By ABIGAIL WEBER
UMW Diversity Orientation should include basic terminology for members of the LGBTQ+ community.
On Aug. 22, incoming students gathered in Dodd Auditorium for “Dialogues on Diversity.” The interactive presentation examined diversity from a philosophical perspective. The presenter encouraged students to expand their horizons and urged them to acknowledge the complexity of diversity, not just race or LGBTQ+ identity.
While this more philosophical, less prescriptive preparation for understanding varied perspectives and life experiences is beneficial, UMW should also include basic terminology that students may not have encountered that is essential for having productive dialogue. As “Dialogues on Diversity” pointed out, diversity also includes a wide variety of knowledge bases.
What may seem elementary to someone from a very LGBTQ+ friendly school may be wholly unfamiliar to someone from a different background. For example, in FSEM 100Q’s book discussion, three people admitted to not knowing what the term “cis” meant, a number which may have been lower than the reality due to embarrassment.
This isn’t surprising, as for many students coming from high schools, the amount they learn varies widely by school and district. According to GLSEN’s 2017 Natural Climate Survey, 64.8 percent of United States LGBTQ+ students surveyed were not “exposed to representations of LGBTQ people, history, or events in lessons at school,” a number which can be extended to include straight and/or cisgender students in the same schools.
The majority of students at UMW come from Virginia, which has neither so-called “no promo homo” laws which prohibit teaching about LGBTQ+ identities in the classroom in a positive manner nor a required curriculum on LGBTQ+ education. This means that treatment of LGBTQ+ identities in the school system can vary widely by school and district even within a single state.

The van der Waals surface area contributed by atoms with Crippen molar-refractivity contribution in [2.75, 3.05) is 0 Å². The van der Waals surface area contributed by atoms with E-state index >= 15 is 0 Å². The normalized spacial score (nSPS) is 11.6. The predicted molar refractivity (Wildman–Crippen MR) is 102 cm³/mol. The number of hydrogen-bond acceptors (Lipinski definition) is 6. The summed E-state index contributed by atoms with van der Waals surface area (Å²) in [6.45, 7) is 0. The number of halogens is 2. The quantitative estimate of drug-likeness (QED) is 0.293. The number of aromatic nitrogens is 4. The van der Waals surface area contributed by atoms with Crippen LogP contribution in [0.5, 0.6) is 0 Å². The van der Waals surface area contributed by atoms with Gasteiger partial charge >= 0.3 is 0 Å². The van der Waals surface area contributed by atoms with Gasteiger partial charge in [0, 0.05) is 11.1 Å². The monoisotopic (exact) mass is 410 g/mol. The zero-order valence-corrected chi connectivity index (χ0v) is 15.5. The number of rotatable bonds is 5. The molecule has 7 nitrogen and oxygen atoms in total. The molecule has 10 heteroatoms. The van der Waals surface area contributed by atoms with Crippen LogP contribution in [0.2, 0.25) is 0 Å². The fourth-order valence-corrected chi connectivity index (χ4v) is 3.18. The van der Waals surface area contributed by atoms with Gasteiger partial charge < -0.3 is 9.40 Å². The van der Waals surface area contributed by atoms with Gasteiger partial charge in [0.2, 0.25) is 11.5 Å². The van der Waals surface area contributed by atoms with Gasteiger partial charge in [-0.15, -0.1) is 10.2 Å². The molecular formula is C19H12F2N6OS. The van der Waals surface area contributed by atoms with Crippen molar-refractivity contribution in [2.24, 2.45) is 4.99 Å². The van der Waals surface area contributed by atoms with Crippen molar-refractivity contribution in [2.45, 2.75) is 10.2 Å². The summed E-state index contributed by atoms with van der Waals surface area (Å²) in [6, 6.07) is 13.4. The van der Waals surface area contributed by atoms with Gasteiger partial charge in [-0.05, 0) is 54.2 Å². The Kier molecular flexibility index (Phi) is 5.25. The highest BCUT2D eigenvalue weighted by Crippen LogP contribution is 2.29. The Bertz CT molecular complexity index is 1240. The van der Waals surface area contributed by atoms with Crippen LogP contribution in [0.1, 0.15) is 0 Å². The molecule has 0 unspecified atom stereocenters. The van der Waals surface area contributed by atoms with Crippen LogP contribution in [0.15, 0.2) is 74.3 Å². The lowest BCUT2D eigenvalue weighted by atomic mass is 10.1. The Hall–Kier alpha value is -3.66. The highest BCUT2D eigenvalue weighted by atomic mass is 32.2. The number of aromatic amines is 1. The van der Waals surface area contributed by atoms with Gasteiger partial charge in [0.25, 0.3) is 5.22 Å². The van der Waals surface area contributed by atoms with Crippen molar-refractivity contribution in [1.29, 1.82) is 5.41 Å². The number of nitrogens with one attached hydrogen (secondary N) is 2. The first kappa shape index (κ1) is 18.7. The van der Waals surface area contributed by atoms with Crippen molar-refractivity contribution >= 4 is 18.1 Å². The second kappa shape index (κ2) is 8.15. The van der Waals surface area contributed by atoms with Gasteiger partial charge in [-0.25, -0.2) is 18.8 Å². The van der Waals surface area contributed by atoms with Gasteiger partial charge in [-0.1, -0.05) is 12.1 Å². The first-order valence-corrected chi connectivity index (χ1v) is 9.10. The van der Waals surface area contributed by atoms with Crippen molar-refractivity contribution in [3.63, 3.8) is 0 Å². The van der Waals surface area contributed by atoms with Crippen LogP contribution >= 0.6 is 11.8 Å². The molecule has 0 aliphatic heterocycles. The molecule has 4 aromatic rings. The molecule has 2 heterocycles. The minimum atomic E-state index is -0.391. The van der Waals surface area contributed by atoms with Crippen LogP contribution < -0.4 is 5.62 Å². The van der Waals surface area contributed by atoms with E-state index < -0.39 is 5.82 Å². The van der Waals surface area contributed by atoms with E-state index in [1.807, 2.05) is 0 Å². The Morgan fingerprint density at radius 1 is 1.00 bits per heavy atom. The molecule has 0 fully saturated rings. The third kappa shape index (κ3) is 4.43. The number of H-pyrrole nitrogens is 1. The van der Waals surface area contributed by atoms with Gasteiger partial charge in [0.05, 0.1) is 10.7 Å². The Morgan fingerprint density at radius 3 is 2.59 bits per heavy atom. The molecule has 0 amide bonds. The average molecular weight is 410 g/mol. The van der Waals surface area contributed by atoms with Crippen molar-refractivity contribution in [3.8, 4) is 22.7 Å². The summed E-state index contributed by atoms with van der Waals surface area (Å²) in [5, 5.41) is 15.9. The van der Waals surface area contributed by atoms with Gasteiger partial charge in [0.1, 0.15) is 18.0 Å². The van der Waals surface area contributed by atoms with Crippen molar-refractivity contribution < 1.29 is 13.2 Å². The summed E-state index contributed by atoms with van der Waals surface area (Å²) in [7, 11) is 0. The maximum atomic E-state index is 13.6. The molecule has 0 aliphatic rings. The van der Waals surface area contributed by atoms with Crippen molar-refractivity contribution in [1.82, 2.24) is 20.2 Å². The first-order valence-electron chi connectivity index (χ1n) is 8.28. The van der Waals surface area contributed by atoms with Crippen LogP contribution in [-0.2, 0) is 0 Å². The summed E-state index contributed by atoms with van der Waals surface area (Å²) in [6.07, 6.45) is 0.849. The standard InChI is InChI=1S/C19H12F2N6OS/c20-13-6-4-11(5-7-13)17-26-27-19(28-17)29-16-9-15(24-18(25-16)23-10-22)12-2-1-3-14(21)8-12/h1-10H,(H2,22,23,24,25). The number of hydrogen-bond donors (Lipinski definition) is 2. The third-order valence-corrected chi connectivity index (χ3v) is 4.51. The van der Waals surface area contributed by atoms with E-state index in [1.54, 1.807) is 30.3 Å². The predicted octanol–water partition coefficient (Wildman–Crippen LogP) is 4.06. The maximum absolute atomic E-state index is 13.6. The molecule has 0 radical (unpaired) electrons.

The Centers for Disease Control and Prevention (CDC) reports that only 27.9 percent of Virginia schools include LGBTQ+ information in health classes. With the present lack of information in school curriculums, spreading awareness of sexual and gender minorities is left up to Gay-Straight Alliances, or Gender-Sexuality Alliances (GSAs). Unfortunately, the CDC reports that only 31.7 percent of Virginia high schools have a GSA. Without the introduction of LGBTQ+ terminology, student knowledge and compassion is limited to what they learn on their own, whether it be through personal interest, experience or the media.
Even in GSA clubs, members may assume that anyone who interacts with the club already knows the relevant vocabulary.
“I never heard anyone ever actually formally say what the words meant,” said freshman Emma Bradley about her high school. “If you were at GSA, you knew…There was never any time when everyone just sat down [and said]…‘this is what this term means.’”
While UMW supports its own GSA-like initiatives, a prominent example being PRISM, the issue remains that the lack of a fundamental understanding of vocabulary could discourage cisgender heterosexual students from connecting with LGBTQ+ peers. Additionally, in an era where LGBTQ+ platforms and issues are gaining traction in the media and politics, a basic understanding of how to properly describe them is crucial for everyone, regardless of their relationship or lack thereof with the LGBTQ+ community.
As a university that prides itself on discussion and the free, educated exchange of a wide range of ideas and information, it is critically important that we equip our students with the necessary vocabulary to do so. The diversity of our student body includes a wide variety of backgrounds and knowledge bases. In order to facilitate respectful, intelligent discussion, UMW should educate students with a basic, shared vocabulary in the opening week of programming for incoming students.